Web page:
The Great Awakening began around 7 p.m. Friday night with the news of a ho-hum signing of Eduardo Escobar, a nice player but not exactly what Mets’ fans were looking for a week after Steve Cohen essentially offered new GM Billy Eppler a blank check to make major upgrades to his underachieving ballclub.
Twitter bristled with disappointment.
The signing of Mark Canha an hour or so later only added to the exasperation. Again, another nice player but not a difference-maker.
“Please tell me these are only the appetizers,” one fan tweeted.
Hours went by and it looked as if fans wanting a star would go hungry for at least another day, but then around midnight came word the Mets had struck again, this time for Starling Marte, very much a difference-maker as one of the best center fielders in the game.
And like that, in the space of some five hours, the Mets had changed the silly narrative that no one wants to play for them by taking advantage of their greatest organizational strength — Cohen’s stature as baseball’s richest owner.
In doing so they galvanized a skeptical fan base that quickly seemed to forget its distrust of all things Mets and predict that there is more to come this winter.
“If (Max) Scherzer is next I’m buying season tickets tomorrow,” someone tweeted.
Yes, Mets fans obviously were dying for a reason to buy in to the new regime’s cash-infused vision for 2022 and beyond, and now they have it.
There is more work to be done, especially on the pitching front, so it’s still way too early to make any big-picture judgments. Certainly signing Max Scherzer on top of what has already been done would instantly make this offseason a resounding success, but who knows if that’s realistic, based on the sense among baseball people that he wants to stay with the Dodgers.
And, indeed, the Mets can’t whiff now on pitching or their Friday Night Bonanza suddenly wouldn’t matter all that much.
That doesn’t seem likely, though, for it was Eppler who said on his introductory Zoom call that pitching would be the immediate priority for him, so if anything his work on the position-player front simply makes it more likely the Mets are prepared to do what it takes to land some quality pitching.
If they can’t get Scherzer I have to believe they’ll go hard for the likes of their own guy, Marcus Stroman, or other top starters such as Kevin Gausman, Carlos Rodon, or Robbie Ray.
However, I think Scherzer is worth whatever it would take to convince him to leave LA. Not only because he continues to pitch at a such a high level, finishing third in the NL Cy Young Award voting at age 37, but because he brings such intensity to every start, and is so highly respected around baseball for his work ethic and a willingness to win that he could help build a winning culture around the Mets.
And pairing him with a presumably healthy Jacob deGrom would change everything in terms of their status in the NL East.
Maybe it’s not possible but at least now Mets fans know Eppler is taking his swings.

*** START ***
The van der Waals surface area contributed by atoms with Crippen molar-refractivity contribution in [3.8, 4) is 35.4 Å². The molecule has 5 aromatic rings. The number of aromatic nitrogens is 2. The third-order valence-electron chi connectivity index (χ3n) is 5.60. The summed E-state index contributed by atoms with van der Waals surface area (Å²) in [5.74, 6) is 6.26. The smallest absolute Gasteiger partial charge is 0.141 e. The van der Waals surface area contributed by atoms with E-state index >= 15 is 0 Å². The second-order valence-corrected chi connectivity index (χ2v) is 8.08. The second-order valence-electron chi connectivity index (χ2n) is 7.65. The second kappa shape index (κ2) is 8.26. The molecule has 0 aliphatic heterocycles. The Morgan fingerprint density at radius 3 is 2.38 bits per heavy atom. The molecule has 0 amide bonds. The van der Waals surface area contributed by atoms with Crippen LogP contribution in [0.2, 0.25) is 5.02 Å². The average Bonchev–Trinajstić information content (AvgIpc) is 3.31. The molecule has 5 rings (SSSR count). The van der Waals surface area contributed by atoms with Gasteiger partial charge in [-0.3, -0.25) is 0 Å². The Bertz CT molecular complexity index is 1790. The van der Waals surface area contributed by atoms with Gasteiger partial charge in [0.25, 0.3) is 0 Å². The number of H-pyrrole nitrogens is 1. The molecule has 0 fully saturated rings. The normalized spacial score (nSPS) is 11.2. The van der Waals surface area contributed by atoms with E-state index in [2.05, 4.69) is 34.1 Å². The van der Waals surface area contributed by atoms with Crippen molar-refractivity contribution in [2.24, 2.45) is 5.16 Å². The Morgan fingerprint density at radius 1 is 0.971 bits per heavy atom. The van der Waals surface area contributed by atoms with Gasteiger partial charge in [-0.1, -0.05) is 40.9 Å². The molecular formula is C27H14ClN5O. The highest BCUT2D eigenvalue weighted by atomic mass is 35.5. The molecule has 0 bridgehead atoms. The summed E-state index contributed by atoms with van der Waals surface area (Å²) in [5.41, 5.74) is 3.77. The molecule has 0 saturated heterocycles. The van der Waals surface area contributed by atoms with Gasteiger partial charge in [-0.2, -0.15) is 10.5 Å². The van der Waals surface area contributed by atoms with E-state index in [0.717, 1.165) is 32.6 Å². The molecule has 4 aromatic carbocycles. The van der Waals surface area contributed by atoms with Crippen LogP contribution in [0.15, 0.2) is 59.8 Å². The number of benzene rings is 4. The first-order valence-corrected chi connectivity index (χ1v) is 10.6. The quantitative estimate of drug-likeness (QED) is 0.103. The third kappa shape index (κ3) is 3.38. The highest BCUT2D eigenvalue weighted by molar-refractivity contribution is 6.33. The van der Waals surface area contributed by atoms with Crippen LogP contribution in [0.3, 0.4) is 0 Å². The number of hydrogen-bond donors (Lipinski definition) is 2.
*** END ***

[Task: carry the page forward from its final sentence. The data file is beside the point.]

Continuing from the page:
Getting Marte, in particular, is a move I thought was vital to change the dynamic of an offense that has underperformed for the last two seasons, especially in clutch situations. He’s a high-contact hitter who hit .310 last season for the Marlins and A’s while playing in pitcher-friendly ballparks, and he led the majors with 47 stolen bases, so his speed will add a dimension to the offense as well.
You can argue that four years and $78 million is too much, considering he’s 33, but it’s also a good sign if the Mets are willing to pay for players at the top of the free agent market, and indeed Marte was being pursued by several teams.
So now they finally have a true center fielder, allowing them to move Brandon Nimmo to one of the corner spots, while the right-handed hitting Canha will get his share of playing time in the other one.
Canha has put up solid numbers for years in Oakland, a tough ballpark for hitters, and his presence gives the Mets flexibility in the outfield. This all but ensures that Michael Conforto won’t be back, as had been expected, and it’s up to the Mets how much they want to use Dom Smith and/or Jeff McNeil in the outfield as well.
Escobar, meanwhile, is a switch-hitting infielder who hit 28 home runs while playing for the Diamondbacks and Brewers last season, and where he plays could be dictated by whether the Mets still bring back Javier Baez.
Friday’s moves make a strong case for doing just that, if Cohen is willing to spend the money. Because by adding three proven hitters to the lineup, the Mets now have more latitude to live with the ups and downs of Baez’s swing-and-miss game, even if the plate discipline he demonstrated late last season doesn’t last.
If Baez does come back to play second, Escobar figures to play mostly third, giving the Mets flexibility to trade J.D. Davis and/or McNeil. Also, it remains to be seen if Robinson Cano is being counted on as anything more than a possible DH as he returns from suspension.
In truth, it feels like the Mets still really need Baez’s power and athleticism to make their moves Friday night all the more significant, potentially transforming an offense that was such a problem last season.
It’s a big ask, considering the money that needs to be spent on pitching, but at least now Mets fans have reason to believe that anything and everything could be on the table this offseason. A wild Friday night changed everything in that regard.